Radio provides a helping hand in the tricky work of raising guinea fowl

Radio provides a helping hand in the tricky work of raising guinea fowl

Elizabeth Webonga, 38, has been raising guinea fowl in Manyoro, in Ghana’s Upper East Region, for 20 years. In the past, she would typically only raise between two and five birds into adulthood from a set of 25 eggs.

 

Guinea fowl keets can be very tricky to raise. They have high mortality rates and are extremely sensitive to changes in the weather.

 

Elizabeth used to raise her guinea fowl the way everyone in the area would, giving the keets water shortly after they hatched, keeping them outside, where they would stray into a variety of unhygienic places and catch a cold nesting in the rain. Roaming free, her keets were also indistinguishable from those of other guinea fowl farmers, which put women farmers at a disadvantage.

 

As Elizabeth explains, “Before, when we would let the guinea fowl roam, they would get mixed up with other guinea fowl. When we would say ‘This guinea fowl is mine,’ the people would side with the man, so I was left with nothing.”

 

Now, thanks to a local radio program, Elizabeth has learned to wait the required number of days before giving the keets water. She has also built a house for them so that she can keep them together,  clean, dry, and safe from claims from other farmers.

 

“I have learned a lot,” she says. “When hunger strikes we don’t have anything. Now with the program we know what to do so that now they can sell the fowl to take care of school fees and help with insurance.”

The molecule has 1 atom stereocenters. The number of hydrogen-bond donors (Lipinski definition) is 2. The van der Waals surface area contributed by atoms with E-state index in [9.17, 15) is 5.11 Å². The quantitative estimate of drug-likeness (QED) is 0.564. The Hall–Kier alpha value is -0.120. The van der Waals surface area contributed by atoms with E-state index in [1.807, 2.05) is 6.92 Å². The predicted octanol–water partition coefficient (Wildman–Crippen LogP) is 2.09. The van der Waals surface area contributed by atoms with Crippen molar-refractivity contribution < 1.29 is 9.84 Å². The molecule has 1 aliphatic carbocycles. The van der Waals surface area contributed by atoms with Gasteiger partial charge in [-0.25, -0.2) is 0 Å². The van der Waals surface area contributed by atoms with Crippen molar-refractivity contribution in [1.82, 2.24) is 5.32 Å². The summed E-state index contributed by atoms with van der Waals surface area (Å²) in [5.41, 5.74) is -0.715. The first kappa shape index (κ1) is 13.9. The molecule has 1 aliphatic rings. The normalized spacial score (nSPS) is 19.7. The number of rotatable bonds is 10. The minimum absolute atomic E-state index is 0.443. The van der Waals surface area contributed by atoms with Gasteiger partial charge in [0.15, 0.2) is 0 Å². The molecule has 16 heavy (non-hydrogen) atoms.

This radio campaign on raising guinea fowl is part of our “Radio for farmer value chain development” project. Funded by Global Affairs Canada, the project was awarded the 2015 WSIS Project Prize for its use of innovative information and communication technologies to support development. So far, it has reached more than four million farmers.

 

Tara Sprickerhoff
About the author  
Tara Sprickerhoff is a recent graduate of Carleton University’s Bachelor of Journalism program. She spent the summer of 2015 working in Accra, Ghana, as a journalism intern with Farm Radio International, and recently returned to continue on. Tara aspires to one day work in radio herself, as she is happiest when she is able to give others a voice to share their own stories and passions.

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